Infectious Diseases and Tropical Medicine Research Center, Resistant Tuberculosis Institute, Zahedan University of Medical Sciences, Zahedan, Iran.
Zabol Medicinal Plant Research Center, Zabol University of Medical Sciences, Zabol, Iran.
Zahedan University of Medical Sciences, Zahedan, Iran.
Background and Purpose: Vulvovaginal candidiasis is one of the most common infections in female genital organs, which is caused by Candida species. Candida albicans is the causative agent of more than 80% of infections, and the role of non-Candida strains in the disease etiology is less prominent. The expansion of Azoles resistance among C. albicans strains is considered an important medical problem. According to previous studies, Vitex agnus-castus (vitex) has some antimicrobial effects. We aimed to evaluate the anti-fungal effects of aqueous and alcoholic extracts of vitex against clinical vaginal isolates of C. albicans in comparison with fluconazole.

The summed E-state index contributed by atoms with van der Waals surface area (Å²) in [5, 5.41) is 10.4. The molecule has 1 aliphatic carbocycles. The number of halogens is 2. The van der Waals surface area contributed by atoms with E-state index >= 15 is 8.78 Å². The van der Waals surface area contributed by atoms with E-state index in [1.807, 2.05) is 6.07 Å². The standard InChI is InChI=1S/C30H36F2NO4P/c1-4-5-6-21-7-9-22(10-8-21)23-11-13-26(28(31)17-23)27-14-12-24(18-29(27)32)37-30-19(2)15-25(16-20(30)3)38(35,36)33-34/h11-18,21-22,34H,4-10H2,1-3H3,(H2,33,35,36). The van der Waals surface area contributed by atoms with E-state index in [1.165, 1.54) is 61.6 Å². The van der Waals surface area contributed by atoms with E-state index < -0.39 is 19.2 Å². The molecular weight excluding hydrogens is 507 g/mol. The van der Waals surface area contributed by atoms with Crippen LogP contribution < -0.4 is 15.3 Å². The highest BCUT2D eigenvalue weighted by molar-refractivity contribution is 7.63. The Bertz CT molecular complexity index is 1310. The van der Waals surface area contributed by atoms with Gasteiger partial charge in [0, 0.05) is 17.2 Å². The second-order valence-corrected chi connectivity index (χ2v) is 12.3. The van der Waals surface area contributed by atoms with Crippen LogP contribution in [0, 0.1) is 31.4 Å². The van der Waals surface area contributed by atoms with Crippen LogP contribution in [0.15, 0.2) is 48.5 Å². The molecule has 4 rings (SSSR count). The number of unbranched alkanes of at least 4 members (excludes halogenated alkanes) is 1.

Materials and Methods: Gas chromatography-mass spectrometry analysis was performed on vitex to identify its possible bioactive components. Forty C. albicans clinical isolates were identified by using germ tube, chlamydospore production, culture on CHROMagar, and polymerase chain reaction-restriction fragment length polymorphism (PCR-RFLP). Finally, after the extraction of vitex, drug susceptibility test was carried out according to the clinical laboratory standards institute (CLSI) M27-S4 document guidelines.
Results: The major chemical components of vitex leaf as determined by gas chromatography included α-Pinene, isoterpinolene, caryophyllene, and azulene. The minimum inhibitory concentrations (MICs) of aqueous and alcoholic extracts of vitex, as well as fluconazole were within the ranges of 15.62–62.5, 7.81–15.62, and 0.25–8 μg/mL, respectively.
Conclusion: Our findings showed that the alcoholic and aqueous extracts of vitex had antifungal activity against clinical isolates of C. albicans. Moreover, the alcoholic extract of vitex and fluconazole were more effective against clinical vaginal isolates of C. albicans compared to the aqueous extract of vitex.